Talent Management III

Talent Management – It isn’t just about succession planning.

Many companies claim that they have a talent management strategy, when in fact, what they have is a contingency plan for replacing those occupying the top slots). Of course, succession planning is a critical component of any talent strategy, but the two are not synonymous.

Companies that are serious about talent management look across all levels and functions – they don’t just limit their time and finite resources to succession management.

Their approach is defined by three key distinctions:

  1. They balance the focus on “critical” positions and key players
  2. Their energy is directed at building a “pipeline” of a ready supply of leaders, rather than matching individuals with a specific future role
  3. They are careful not to treat all roles alike. They plan for the future security of “business critical” roles – those roles identified as adding unique value

If there is one rule of thumb that should guide your talent management efforts, its this: Your talent pipeline is only as strong as its weakest link. While there is no denying the importance of succession management, successful organisations need effective leaders at all areas and in all functional areas. If you are weak in one area of the pipeline, its likely to affect other areas of the organisation as well.

Building a strong talent pipeline is the most effective way to mitigate future risk, by ensuring that your organisation will have the leaders it needs to address future challenges.

Dont forget Mid Level Leaders

While there is a tremendous level of awareness that the need to focus on succession management and high potentials, organisations are increasingly acknowledging the need to develop mid-level leaders. As the critical link between the strategic level and the front lines, mid level leaders have an important, if overlooked, role in strategy execution.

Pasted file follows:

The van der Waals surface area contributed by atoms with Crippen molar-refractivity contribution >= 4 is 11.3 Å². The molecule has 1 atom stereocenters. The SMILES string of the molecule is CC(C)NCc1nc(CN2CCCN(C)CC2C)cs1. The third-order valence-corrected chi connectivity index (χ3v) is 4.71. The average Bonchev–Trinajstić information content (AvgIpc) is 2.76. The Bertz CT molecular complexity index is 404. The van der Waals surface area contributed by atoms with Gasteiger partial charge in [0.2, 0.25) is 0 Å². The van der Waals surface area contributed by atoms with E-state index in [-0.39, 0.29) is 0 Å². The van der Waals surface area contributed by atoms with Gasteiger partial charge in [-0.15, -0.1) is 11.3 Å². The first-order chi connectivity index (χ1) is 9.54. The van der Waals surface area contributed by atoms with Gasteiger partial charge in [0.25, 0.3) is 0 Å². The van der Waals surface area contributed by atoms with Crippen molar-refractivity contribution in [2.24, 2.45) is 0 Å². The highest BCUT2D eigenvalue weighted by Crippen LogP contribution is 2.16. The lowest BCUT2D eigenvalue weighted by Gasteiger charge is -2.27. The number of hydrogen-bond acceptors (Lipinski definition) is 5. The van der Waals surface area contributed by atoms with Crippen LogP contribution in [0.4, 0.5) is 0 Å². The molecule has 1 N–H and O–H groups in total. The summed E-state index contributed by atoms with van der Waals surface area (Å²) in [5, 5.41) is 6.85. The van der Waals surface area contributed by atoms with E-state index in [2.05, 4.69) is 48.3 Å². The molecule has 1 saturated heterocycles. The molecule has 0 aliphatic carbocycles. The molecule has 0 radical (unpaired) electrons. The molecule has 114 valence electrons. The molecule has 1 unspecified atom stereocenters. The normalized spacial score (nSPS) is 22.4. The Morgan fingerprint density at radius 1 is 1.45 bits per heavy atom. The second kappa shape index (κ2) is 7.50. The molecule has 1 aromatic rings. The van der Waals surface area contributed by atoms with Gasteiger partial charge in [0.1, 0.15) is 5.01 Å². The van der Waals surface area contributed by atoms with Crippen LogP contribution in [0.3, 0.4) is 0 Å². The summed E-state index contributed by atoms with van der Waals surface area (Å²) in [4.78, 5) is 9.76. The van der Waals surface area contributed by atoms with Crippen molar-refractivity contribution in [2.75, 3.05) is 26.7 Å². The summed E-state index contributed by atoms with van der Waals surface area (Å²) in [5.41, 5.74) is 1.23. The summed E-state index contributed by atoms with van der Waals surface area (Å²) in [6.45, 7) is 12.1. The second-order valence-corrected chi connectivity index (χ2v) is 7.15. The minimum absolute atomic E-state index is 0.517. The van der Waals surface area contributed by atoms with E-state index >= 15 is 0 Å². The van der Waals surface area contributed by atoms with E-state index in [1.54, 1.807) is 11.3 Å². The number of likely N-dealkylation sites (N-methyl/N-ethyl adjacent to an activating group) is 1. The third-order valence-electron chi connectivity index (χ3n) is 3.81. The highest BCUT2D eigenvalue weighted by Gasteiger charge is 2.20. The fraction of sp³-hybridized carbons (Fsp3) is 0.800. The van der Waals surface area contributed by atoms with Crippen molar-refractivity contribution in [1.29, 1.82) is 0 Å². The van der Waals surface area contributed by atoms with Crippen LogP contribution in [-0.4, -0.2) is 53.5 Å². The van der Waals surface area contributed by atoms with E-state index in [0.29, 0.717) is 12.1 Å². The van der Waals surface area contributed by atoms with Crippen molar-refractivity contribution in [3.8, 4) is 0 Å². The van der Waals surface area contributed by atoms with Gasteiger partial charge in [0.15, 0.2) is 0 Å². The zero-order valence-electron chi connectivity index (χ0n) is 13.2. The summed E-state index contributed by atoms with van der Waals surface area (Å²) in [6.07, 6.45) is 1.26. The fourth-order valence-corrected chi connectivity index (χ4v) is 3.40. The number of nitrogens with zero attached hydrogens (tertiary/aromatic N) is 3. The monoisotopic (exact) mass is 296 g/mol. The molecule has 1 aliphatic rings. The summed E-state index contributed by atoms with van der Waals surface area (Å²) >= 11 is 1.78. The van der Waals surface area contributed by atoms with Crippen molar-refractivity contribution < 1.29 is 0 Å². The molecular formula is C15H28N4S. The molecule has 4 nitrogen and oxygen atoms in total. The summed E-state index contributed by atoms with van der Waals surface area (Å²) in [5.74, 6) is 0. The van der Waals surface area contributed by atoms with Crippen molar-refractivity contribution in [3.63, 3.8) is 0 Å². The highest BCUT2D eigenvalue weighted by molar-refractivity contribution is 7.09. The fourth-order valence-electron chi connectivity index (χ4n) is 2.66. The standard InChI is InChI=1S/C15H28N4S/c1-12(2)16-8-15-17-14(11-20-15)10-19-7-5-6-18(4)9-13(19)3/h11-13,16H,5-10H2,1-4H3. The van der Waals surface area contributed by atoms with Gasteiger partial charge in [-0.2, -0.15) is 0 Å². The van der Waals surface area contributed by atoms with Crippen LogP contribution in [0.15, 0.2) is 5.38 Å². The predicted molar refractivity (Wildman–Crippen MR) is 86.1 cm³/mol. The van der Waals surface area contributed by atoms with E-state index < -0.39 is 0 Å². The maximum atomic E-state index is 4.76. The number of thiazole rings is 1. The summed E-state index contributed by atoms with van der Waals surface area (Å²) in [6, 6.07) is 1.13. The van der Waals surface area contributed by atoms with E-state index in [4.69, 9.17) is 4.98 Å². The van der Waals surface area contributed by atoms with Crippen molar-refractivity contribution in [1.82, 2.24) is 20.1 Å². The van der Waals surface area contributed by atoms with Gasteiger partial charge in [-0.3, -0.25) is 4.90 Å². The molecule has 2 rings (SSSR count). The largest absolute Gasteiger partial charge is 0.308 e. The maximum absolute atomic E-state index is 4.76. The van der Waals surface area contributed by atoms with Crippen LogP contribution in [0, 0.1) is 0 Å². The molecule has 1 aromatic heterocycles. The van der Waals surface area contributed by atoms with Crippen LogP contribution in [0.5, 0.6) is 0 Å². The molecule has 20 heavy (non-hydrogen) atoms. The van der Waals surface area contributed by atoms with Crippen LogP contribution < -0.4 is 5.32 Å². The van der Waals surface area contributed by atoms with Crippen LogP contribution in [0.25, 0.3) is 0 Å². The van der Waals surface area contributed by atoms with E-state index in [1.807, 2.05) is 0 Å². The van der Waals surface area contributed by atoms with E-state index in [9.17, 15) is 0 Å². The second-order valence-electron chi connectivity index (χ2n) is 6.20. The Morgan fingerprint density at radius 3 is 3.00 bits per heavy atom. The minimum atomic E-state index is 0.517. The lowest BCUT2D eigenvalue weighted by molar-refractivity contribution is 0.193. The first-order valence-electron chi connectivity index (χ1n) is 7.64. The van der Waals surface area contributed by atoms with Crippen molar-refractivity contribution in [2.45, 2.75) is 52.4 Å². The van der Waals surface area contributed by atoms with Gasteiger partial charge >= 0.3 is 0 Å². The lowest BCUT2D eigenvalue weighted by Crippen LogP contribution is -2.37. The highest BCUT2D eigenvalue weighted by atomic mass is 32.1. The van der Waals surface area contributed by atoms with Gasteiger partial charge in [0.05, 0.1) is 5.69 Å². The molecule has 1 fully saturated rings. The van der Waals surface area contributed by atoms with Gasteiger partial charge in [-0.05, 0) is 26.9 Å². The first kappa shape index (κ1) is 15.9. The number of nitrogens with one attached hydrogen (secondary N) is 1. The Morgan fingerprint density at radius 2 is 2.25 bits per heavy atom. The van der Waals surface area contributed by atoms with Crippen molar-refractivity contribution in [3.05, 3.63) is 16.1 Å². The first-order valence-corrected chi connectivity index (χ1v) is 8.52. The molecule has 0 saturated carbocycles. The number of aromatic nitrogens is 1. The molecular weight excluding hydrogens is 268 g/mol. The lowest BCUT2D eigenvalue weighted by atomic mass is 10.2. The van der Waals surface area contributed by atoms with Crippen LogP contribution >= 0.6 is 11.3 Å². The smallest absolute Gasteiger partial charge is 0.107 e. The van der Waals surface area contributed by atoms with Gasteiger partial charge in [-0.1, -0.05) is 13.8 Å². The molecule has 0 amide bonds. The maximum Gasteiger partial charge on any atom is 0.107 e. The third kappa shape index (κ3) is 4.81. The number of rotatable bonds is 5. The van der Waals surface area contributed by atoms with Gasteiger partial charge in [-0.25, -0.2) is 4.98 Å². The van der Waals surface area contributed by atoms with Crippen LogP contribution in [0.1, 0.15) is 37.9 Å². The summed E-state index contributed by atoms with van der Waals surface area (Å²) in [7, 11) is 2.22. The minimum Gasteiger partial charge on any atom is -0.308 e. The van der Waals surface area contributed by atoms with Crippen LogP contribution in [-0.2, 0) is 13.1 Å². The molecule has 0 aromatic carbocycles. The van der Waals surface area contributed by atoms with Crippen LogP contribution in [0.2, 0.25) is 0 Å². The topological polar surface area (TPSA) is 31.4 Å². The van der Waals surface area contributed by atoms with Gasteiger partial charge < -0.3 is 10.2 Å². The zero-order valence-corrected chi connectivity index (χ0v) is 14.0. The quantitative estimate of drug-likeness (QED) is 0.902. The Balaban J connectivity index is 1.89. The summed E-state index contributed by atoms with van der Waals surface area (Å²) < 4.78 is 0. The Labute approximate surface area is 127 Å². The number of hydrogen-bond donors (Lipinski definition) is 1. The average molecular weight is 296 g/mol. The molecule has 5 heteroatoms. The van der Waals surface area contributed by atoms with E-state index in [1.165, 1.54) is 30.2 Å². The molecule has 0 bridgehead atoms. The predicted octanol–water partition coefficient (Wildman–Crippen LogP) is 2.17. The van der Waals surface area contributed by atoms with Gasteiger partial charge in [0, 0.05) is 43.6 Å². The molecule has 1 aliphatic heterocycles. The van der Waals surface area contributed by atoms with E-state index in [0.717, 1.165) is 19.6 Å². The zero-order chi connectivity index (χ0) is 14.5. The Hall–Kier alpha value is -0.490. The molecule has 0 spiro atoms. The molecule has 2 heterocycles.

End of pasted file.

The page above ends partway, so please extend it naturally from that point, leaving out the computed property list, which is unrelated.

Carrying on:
Discover how DavittCorporatePartners can help you to:

Develop Leadership in Your Organisation

Win the War for Talent

Realise Individual Potential

Align Behaviour with Corporate Values

Talent Management

Talent Management I: What is Talent Management?

In simplest terms, it is the recruitment, development, promotion, and retention of people, planned and executed in line with your organisation’s current and future business goals.

An effective talent management system builds a winning organisation by:

  • Connecting corporate strategy with the leadership required to execute it
  • Defining what great talent looks like
  • Putting the best talent in every job
  • Developing the right skills at every level
  • Identifying and developing high potentials as part of a proactive succession planning process
  • Managing the performance of all employees- at all levels- to drive bottom-line performance.

Smart companies are getting wise to talent as a differentiator. Research bears this out: a whopping 96 percent of chairmen in a recent survey ranked talent management as highly important to the success of their organisation

 

Talent Management II: Leadership and Strategy

Your leadership needs are informed by your business strategy, including measures of success. Yet, most companies’ strategic business plans don’t incorporate an aligned strategic talent plan. This amounts to not thinking through how the business will be executed. To ensure your business and talent strategy complement each other, start with the end in mind. Based on your business strategy, what future challenges will leaders likely need to address? What kind of leaders do you need? And how many?

Can you articulate your talent strategy and how it ties to and supports your business strategy? If not there’s a good chance your business and talent strategy are out of alignment.